``Unfortunately, yeah, it’s one of those things where we’ve gotten used to (playing from behind),’’ Nelson said. ``We’ve been a tough team all year long, fighting battles and fighting through adversity all season. But right now, isn’t the time to fold. It’s time for everybody to step up. We have to be resilient no matter what happens.’’ The poor shooting has tested every shred of that resiliency.

Hedo Turkoglu, who has missed on a potential go-ahead 3-pointer and a tying 3-pointer at the end of the last two games, missed all six of his 3-point shots on Sunday and is shooting 13 percent from afar. Nelson, second on the team in 3-point shooting at 40.1 percent, misfired on his four threes and is stuck at 23.8 percent.

J.J. Redick (39.7 percent in the regular season and 8.3 percent in the playoffs) and Ryan Anderson (39.3 percent in the regular season and 16.7 percent in the playoffs) combined to miss all seven of their 3-point shots. And making matters worse, Orlando was without Jason Richardson – the NBA’s leader in both 3-pointers made and attempted during the regular season -- on Sunday night because of a one-game suspension for fighting with Atlanta’s Zaza Pachulia.

The woes are especially considering that the Magic made 770 3-pointers during the regular season, a figure that was the second most in the NBA and 254 more threes than their opponents. From beyond the stripe, Orlando shot 36.6 percent (10th best in the NBA), while five players on the current roster shot 38 percent or better.

By Van Gundy’s calculations, 44 of the Magic’s 79 shots on Sunday were good shots, and they scored 59 points on those tries. After reviewing the video of the game, he said two of the 3-pointers came at the end of quarters and two were at the end of the shot clock. He said 15 of the other 19 3-point tries were ``good shots,’’ and that eight were taken with no defender around. But for whatever reason the shots just weren’t falling for a Magic team full of elite 3-point shooters.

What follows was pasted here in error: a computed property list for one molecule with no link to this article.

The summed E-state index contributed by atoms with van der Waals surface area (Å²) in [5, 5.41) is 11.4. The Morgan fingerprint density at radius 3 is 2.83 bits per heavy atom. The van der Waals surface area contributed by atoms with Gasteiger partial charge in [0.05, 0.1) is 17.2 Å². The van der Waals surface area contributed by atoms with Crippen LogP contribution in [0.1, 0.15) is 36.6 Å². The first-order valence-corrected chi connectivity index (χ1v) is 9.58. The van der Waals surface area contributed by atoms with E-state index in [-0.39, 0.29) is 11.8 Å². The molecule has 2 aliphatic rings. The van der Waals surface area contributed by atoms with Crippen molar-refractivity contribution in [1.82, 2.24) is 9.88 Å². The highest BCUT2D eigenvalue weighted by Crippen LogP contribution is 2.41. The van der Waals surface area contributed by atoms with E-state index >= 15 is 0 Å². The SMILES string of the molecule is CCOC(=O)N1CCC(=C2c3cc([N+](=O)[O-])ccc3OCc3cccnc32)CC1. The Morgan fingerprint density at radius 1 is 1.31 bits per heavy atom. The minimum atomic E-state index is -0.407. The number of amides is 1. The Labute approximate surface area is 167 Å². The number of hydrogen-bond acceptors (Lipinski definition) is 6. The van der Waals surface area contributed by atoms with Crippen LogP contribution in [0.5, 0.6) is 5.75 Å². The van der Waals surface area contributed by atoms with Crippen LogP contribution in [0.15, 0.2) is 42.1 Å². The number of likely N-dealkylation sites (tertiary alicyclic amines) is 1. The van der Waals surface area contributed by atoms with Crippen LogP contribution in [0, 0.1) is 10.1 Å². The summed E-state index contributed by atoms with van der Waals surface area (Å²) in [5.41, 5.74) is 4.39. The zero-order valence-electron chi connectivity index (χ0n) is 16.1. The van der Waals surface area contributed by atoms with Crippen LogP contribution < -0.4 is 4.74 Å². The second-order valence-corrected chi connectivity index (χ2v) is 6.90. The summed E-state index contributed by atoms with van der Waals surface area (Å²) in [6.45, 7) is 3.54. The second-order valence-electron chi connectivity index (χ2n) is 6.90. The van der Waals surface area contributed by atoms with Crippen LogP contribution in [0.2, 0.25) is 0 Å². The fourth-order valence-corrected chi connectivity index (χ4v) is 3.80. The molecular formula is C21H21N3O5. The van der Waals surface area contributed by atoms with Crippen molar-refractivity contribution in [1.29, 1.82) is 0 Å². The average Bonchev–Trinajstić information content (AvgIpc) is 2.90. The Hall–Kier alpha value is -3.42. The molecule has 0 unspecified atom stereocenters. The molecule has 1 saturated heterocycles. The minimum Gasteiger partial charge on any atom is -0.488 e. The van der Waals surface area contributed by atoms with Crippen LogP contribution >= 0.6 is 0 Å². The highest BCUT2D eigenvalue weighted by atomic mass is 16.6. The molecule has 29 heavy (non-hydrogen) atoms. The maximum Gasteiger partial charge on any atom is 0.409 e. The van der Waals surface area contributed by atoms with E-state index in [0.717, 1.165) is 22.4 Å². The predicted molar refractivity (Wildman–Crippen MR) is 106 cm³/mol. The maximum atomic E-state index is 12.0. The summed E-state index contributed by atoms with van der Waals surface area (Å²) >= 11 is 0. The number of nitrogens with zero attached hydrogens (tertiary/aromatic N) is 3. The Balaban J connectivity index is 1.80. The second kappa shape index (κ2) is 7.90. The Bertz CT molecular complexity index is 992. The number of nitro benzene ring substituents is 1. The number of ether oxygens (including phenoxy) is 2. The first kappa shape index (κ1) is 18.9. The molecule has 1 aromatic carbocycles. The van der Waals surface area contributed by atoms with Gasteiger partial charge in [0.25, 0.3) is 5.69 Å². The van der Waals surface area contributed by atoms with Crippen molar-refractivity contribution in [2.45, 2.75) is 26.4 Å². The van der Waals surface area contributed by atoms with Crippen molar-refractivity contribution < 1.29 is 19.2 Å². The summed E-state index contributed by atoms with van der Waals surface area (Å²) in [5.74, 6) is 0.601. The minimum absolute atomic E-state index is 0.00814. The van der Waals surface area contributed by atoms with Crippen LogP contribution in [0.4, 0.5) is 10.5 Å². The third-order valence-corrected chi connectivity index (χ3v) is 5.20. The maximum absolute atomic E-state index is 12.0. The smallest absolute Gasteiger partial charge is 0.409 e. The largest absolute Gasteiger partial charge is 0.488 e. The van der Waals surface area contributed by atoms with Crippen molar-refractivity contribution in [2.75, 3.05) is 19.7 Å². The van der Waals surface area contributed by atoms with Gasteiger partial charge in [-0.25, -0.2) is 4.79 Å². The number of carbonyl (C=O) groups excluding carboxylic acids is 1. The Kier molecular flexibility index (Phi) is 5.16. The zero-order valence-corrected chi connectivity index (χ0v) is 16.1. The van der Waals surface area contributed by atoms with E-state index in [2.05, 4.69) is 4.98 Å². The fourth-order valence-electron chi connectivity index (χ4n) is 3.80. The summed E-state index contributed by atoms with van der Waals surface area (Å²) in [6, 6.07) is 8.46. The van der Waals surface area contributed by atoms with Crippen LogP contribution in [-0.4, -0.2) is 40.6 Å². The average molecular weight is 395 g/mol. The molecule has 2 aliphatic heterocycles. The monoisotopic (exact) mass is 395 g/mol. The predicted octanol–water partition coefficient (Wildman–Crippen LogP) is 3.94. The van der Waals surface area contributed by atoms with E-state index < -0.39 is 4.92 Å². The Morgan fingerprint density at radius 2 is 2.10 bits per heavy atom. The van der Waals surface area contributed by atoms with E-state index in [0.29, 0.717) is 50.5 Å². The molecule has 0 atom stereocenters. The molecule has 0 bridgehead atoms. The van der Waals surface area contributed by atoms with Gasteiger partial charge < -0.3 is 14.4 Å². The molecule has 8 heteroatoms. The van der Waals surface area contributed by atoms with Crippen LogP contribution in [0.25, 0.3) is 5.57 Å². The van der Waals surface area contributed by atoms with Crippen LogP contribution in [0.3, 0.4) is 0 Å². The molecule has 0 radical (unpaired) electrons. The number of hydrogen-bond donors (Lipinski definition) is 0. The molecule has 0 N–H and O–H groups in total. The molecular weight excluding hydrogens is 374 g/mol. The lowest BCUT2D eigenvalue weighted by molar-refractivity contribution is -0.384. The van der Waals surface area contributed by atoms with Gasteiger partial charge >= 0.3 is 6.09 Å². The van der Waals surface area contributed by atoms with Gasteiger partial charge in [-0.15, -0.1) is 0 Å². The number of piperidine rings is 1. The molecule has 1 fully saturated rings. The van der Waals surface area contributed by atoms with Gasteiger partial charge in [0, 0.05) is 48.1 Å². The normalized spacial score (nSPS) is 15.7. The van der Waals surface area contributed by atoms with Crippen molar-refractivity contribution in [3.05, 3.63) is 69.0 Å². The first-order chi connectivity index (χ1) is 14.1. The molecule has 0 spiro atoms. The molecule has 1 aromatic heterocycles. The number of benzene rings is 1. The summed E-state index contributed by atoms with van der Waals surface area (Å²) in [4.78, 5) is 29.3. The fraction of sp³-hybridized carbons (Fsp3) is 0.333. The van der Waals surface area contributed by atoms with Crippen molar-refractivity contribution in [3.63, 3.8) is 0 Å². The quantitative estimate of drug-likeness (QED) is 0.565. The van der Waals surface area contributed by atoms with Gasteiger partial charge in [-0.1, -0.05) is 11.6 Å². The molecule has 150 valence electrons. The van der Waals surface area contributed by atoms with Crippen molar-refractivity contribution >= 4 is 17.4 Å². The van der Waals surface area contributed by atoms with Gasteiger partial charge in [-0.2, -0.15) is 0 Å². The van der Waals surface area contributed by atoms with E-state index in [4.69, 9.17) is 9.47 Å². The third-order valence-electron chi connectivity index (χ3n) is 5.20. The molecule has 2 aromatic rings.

``They’re all great shooters. If I look at our roster the main reason that most of our guys are in the NBA is because of their shooting,’’ Van Gundy said. ``Jameer, Turk and Gil (Arenas) can run pick-and-rolls, but (Quentin Richardson’s) main offensive skill is that he’s a shooter. J.J’s main offensive skill is that he’s a shooter. Ryan’s main offensive skill is that he’s a shooter. Jason Richardson, who wasn’t here (Sunday) obviously, his main offensive skill is that he’s a shooter. We don’t have guys like Jamal Crawford and Joe Johnson who will break you down off the dribble. That’s not our game. At this point in the playoffs, it’s about playing your game at a high level. Shooters have to make shots because that’s their game.’’

Van Gundy said the shooting woes have forced him to introduce some prospective into his talks with the team. Usually a coach who discounts anything that comes from a losing performance, Van Gundy said the Magic’s effort in recent losses give them confidence that they can turn the series around starting Tuesday night.

``You look at the numbers and wonder sometimes how we’re in these games and not getting blown out,’’ Van Gundy said on Monday. ``The fact that we’re still in games tells you that you can’t doubt how much our guys want this and what they’re putting into games. And in some ways that has to give our guys hope.

``They’re playing far, far closer to their potential. I don’t know how much better they can play,’’ Van Gundy continued. ``But we can play a lot better. We have to have some faith in each other offensively and some trust.’’

Only eight teams in history have rallied from 3-1 deficits to win best-of-seven series, most recently the Phoenix Suns beating the Los Angeles Lakers in 2006. Van Gundy informed them of that nugget on Monday and then took it one step further.

``It’s happened eight times in history that teams have come back from 3-1, but six of those times the team went on to win the next round,’’ Van Gundy said with a smile. ``You have to look at those things and really focusing on what’s important and that’s playing one great game on Tuesday. That’s all that really matters for now.’’

John Denton writes for E-mail John at Submit a question to John for his mailbag segment at